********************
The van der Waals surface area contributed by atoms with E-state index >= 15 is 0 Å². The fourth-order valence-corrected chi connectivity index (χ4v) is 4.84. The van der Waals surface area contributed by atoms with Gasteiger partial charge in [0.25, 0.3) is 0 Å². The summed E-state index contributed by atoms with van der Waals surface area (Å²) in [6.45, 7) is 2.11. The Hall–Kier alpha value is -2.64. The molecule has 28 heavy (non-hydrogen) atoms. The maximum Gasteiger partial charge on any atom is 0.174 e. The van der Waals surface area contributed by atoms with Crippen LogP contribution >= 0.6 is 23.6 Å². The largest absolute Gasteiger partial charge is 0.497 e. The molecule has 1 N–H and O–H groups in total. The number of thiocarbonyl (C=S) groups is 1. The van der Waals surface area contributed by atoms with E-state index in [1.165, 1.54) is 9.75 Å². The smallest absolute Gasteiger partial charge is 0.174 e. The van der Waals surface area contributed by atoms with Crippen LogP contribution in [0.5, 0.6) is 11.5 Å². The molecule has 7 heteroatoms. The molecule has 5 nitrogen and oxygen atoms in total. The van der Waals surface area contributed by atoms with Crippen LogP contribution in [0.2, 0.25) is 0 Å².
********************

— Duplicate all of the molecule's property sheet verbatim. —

The van der Waals surface area contributed by atoms with E-state index >= 15 is 0 Å². The fourth-order valence-corrected chi connectivity index (χ4v) is 4.84. The van der Waals surface area contributed by atoms with Gasteiger partial charge in [0.25, 0.3) is 0 Å². The summed E-state index contributed by atoms with van der Waals surface area (Å²) in [6.45, 7) is 2.11. The Hall–Kier alpha value is -2.64. The molecule has 28 heavy (non-hydrogen) atoms. The maximum Gasteiger partial charge on any atom is 0.174 e. The van der Waals surface area contributed by atoms with Crippen LogP contribution >= 0.6 is 23.6 Å². The largest absolute Gasteiger partial charge is 0.497 e. The molecule has 1 N–H and O–H groups in total. The number of thiocarbonyl (C=S) groups is 1. The van der Waals surface area contributed by atoms with E-state index in [1.165, 1.54) is 9.75 Å². The smallest absolute Gasteiger partial charge is 0.174 e. The van der Waals surface area contributed by atoms with Crippen LogP contribution in [0.5, 0.6) is 11.5 Å². The molecule has 7 heteroatoms. The molecule has 5 nitrogen and oxygen atoms in total. The van der Waals surface area contributed by atoms with Crippen LogP contribution in [0.2, 0.25) is 0 Å².